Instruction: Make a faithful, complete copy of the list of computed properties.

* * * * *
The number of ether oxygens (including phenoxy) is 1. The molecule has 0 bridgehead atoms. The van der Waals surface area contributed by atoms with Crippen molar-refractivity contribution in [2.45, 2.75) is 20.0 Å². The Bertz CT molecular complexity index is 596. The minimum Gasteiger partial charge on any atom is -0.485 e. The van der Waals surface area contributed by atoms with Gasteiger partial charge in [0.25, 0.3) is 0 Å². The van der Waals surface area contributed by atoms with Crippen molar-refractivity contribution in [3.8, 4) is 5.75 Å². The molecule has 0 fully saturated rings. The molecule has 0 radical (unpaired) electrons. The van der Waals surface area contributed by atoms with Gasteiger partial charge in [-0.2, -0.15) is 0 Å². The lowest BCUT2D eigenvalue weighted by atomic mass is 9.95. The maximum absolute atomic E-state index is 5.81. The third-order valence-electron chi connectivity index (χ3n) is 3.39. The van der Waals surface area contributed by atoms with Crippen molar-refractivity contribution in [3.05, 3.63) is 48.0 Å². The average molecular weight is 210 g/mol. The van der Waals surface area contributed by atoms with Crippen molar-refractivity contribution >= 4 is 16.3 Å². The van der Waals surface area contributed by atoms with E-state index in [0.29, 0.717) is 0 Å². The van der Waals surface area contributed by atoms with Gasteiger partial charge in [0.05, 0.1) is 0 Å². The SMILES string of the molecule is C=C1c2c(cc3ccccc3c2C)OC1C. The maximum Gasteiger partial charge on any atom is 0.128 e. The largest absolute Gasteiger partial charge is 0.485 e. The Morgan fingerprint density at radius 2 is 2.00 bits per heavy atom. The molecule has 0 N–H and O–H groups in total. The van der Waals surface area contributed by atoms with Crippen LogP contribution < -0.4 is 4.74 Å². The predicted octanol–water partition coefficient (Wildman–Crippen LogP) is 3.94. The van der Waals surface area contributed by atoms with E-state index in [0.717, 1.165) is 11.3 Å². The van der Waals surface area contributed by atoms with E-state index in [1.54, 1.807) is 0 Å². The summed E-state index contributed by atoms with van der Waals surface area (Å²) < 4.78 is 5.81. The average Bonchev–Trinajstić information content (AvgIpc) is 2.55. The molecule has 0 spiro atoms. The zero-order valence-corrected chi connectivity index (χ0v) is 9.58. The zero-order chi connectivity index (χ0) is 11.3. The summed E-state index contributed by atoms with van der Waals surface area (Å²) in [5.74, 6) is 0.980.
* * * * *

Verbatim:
The number of ether oxygens (including phenoxy) is 1. The molecule has 0 bridgehead atoms. The van der Waals surface area contributed by atoms with Crippen molar-refractivity contribution in [2.45, 2.75) is 20.0 Å². The Bertz CT molecular complexity index is 596. The minimum Gasteiger partial charge on any atom is -0.485 e. The van der Waals surface area contributed by atoms with Gasteiger partial charge in [0.25, 0.3) is 0 Å². The van der Waals surface area contributed by atoms with Crippen molar-refractivity contribution in [3.8, 4) is 5.75 Å². The molecule has 0 fully saturated rings. The molecule has 0 radical (unpaired) electrons. The van der Waals surface area contributed by atoms with Gasteiger partial charge in [-0.2, -0.15) is 0 Å². The lowest BCUT2D eigenvalue weighted by atomic mass is 9.95. The maximum absolute atomic E-state index is 5.81. The third-order valence-electron chi connectivity index (χ3n) is 3.39. The van der Waals surface area contributed by atoms with Crippen molar-refractivity contribution in [3.05, 3.63) is 48.0 Å². The average molecular weight is 210 g/mol. The van der Waals surface area contributed by atoms with Crippen molar-refractivity contribution >= 4 is 16.3 Å². The van der Waals surface area contributed by atoms with E-state index in [0.29, 0.717) is 0 Å². The van der Waals surface area contributed by atoms with Gasteiger partial charge in [0.05, 0.1) is 0 Å². The SMILES string of the molecule is C=C1c2c(cc3ccccc3c2C)OC1C. The maximum Gasteiger partial charge on any atom is 0.128 e. The largest absolute Gasteiger partial charge is 0.485 e. The Morgan fingerprint density at radius 2 is 2.00 bits per heavy atom. The molecule has 0 N–H and O–H groups in total. The van der Waals surface area contributed by atoms with Crippen LogP contribution < -0.4 is 4.74 Å². The predicted octanol–water partition coefficient (Wildman–Crippen LogP) is 3.94. The van der Waals surface area contributed by atoms with E-state index in [0.717, 1.165) is 11.3 Å². The van der Waals surface area contributed by atoms with E-state index in [1.54, 1.807) is 0 Å². The summed E-state index contributed by atoms with van der Waals surface area (Å²) < 4.78 is 5.81. The average Bonchev–Trinajstić information content (AvgIpc) is 2.55. The molecule has 0 spiro atoms. The zero-order valence-corrected chi connectivity index (χ0v) is 9.58. The zero-order chi connectivity index (χ0) is 11.3. The summed E-state index contributed by atoms with van der Waals surface area (Å²) in [5.74, 6) is 0.980.